Several years ago, I was cross-examining a teacher in a Due Process Hearing. It was a pretty hotly contested case, and we were several days into testimony. The student (my client) had severe dyslexia, which had been identified fairly early into her education. Unfortunately, the interventions provided by the school district had been pretty ineffective. When I was hired, she had reached middle school, was still not reading fluently, and she was simply not equipped to handle the largely mainstream program the school district had recommended.
All of the credible evidence in the case, including even the school district’s own testing, demonstrated that the child required a far more intensive program than was being offered.
By the time the special education teacher had been called to testify, the writing was pretty much on the wall. I believe even the school district’s attorney knew that the case was not going their way. For this reason, if no other, I really almost felt badly for the teacher, who was being given the impossible task of resurrecting a pretty horrible case on the school district’s behalf.
Even worse for her, this was a new teacher. She wasn’t tenured, and she didn’t have a lot of experience.
Obviously, this didn’t help the school district’s case, since it was evident from the record that the student’s special education needs were great. In fact, the district had tried to explain the student’s well-documented lack of progress by focusing on how severe her dyslexia was. But this only invited the question: “why would a school district assign one of its most challenged and complicated students to a brand new teacher?” Having the newbie teacher take the stand only underscored the fact that the program was inappropriate.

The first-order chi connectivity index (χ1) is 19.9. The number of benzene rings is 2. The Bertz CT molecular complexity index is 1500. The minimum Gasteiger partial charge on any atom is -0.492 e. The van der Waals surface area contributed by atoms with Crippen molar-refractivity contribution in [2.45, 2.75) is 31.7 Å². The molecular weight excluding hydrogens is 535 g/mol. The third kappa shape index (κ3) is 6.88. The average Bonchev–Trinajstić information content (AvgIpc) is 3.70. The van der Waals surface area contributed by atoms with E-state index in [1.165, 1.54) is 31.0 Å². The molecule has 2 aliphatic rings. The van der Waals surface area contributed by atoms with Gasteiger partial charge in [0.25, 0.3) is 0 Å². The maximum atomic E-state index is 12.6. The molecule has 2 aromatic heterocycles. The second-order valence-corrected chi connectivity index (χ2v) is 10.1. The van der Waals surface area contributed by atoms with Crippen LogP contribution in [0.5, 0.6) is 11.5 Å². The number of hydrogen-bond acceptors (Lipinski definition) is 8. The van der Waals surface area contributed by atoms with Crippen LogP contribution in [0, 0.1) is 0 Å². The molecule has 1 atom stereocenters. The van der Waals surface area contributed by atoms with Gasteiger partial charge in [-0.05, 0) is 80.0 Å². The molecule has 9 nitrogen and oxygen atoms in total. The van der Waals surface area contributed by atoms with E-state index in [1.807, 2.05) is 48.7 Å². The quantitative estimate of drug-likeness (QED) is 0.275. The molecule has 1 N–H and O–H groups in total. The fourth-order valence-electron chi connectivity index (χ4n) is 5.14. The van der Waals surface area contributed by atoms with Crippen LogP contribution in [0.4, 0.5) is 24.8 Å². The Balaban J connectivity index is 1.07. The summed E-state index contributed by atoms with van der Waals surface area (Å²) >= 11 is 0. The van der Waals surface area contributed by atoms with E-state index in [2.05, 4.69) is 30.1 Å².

Of course, the teacher hadn’t assigned HERSELF to the case; that was the decision of the administration.
And yet, who was the person the school district called to the “hot seat” to testify? The special education director, who’d made this horrible decision? No. The Board’s attorney presented instead the new teacher, who had virtually no experience actually teaching kids with disabilities, let alone having to defend herself in a legal proceeding about it.
Not long into my cross-examination, it became quite clear that she knew very little about my client, or dyslexia for that matter.
And then she started to cry. Now, despite my passion for the rights of kids with special needs, and my sometimes tough demeanor, I really don’t enjoy making people cry. Especially nice, wide-eyed new teachers who think they’ve taken on the greatest job in the world because they are going to shape our future. If I’m going to make someone cry on the stand, I’d much prefer it be a seasoned, lying, mean-spirited administrator. That I don’t mind. But a brand-spanking-new teacher who was given zero support to educate a student with complex needs? Not so much.
The crying itself was awkward for all, but it certainly wasn’t the first (or last) time I’d made a witness cry. What was really memorable was what the teacher said after she was done crying.
“They should tell you this is part of the job,” she said. “They should tell you when you go to school to become a teacher that being a witness in Hearings like this is part of the job!”
And you know what? She was right. 100% right! Colleges and universities SHOULD tell teachers that knowing the rights of kids with disabilities is part of the job. It should be part of their training to become a public school teacher. For teachers who went to school before knowing the school district’s legal obligations to children with disabilities was necessary to perform the job, the school should be providing them ongoing training. Further, responsible Board attorneys should be providing “in-service” training to special and regular educators as part of their representation, instead of simply coming in after mistakes have already been made.
It is rarely the teachers who actually work with kids with disabilities who make the decisions about what they will be provided.
But they may have to defend those decisions anyway.